How Information Matters examines the ways a network of state and local governments and nonprofit organizations can enhance the capacity for successful policy change by public administrators. Hale examines drug courts, programs that typify the highly networked, collaborative environment of public administrators today. These "special dockets" implement justice but also drug treatment, case management, drug testing, and incentive programs for non-violent offenders in lieu of jail time. In a study that spans more than two decades, Hale shows ways organizations within the network act to champion, challenge, and support policy innovations over time. Her description of interactions between courts, administrative agencies, and national organizations highlight the evolution of collaborative governance in the state and local arena, with vignettes that share specific experiences across six states (Alabama, Florida, Georgia, Indiana, Missouri, and Tennessee) and ways that they acquired knowledge from the network to make decisions.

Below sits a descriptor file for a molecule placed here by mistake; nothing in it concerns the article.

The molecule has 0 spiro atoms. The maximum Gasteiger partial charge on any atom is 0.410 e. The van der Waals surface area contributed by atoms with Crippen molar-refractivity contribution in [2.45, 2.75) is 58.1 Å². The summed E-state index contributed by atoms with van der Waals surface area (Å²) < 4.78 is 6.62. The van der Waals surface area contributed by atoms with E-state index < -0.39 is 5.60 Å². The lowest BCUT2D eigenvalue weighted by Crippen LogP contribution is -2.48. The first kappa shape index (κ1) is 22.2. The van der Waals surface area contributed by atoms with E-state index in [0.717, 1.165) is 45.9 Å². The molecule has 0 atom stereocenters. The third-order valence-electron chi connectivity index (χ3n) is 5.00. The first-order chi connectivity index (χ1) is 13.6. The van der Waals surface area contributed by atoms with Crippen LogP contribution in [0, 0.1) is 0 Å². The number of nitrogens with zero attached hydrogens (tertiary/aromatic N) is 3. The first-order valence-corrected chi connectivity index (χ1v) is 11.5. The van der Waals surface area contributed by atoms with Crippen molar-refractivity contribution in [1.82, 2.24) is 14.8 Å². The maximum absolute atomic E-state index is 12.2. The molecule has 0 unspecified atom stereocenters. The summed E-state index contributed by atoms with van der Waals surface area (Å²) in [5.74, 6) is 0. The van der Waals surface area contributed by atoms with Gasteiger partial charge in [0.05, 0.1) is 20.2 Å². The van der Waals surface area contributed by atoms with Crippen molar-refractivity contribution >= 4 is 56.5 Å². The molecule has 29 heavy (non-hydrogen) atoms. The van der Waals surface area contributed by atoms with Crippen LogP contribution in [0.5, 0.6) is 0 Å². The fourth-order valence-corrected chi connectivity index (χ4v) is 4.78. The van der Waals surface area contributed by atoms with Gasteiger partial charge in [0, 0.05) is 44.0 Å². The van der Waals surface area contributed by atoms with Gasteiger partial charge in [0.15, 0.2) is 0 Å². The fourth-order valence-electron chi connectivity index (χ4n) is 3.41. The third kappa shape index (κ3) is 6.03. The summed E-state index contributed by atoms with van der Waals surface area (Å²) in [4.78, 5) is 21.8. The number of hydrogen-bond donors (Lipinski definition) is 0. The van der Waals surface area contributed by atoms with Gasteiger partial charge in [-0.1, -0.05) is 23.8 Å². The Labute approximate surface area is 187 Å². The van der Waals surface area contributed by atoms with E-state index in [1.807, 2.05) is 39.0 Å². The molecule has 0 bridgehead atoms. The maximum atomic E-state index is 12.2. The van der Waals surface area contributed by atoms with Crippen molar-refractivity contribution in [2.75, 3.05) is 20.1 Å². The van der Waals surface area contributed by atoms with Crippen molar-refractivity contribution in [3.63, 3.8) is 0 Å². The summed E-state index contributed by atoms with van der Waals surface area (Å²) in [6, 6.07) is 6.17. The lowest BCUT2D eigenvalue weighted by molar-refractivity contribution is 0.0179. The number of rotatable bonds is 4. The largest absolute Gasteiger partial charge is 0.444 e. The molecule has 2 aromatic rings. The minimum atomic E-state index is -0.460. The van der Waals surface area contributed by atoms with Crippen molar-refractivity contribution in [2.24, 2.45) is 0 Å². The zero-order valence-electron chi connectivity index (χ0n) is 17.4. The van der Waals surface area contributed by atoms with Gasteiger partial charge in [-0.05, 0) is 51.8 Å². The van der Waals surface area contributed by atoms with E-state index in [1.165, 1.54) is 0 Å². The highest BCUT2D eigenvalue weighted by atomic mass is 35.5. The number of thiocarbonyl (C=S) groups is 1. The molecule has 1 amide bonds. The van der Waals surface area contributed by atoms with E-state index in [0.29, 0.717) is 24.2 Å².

How Information Matters offers valuable insight into successful ways for collaboration and capacity building. It will be of special interest to public administrators or policymakers who wish to identify ways to improve their own programs' performance.
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|Size: ||1.6 MB|
|Publisher: ||Georgetown University Press|
|Date published: || 2011|
|ISBN: ||9781589017481 (DRM-PDF)|
|Read Aloud: ||not allowed|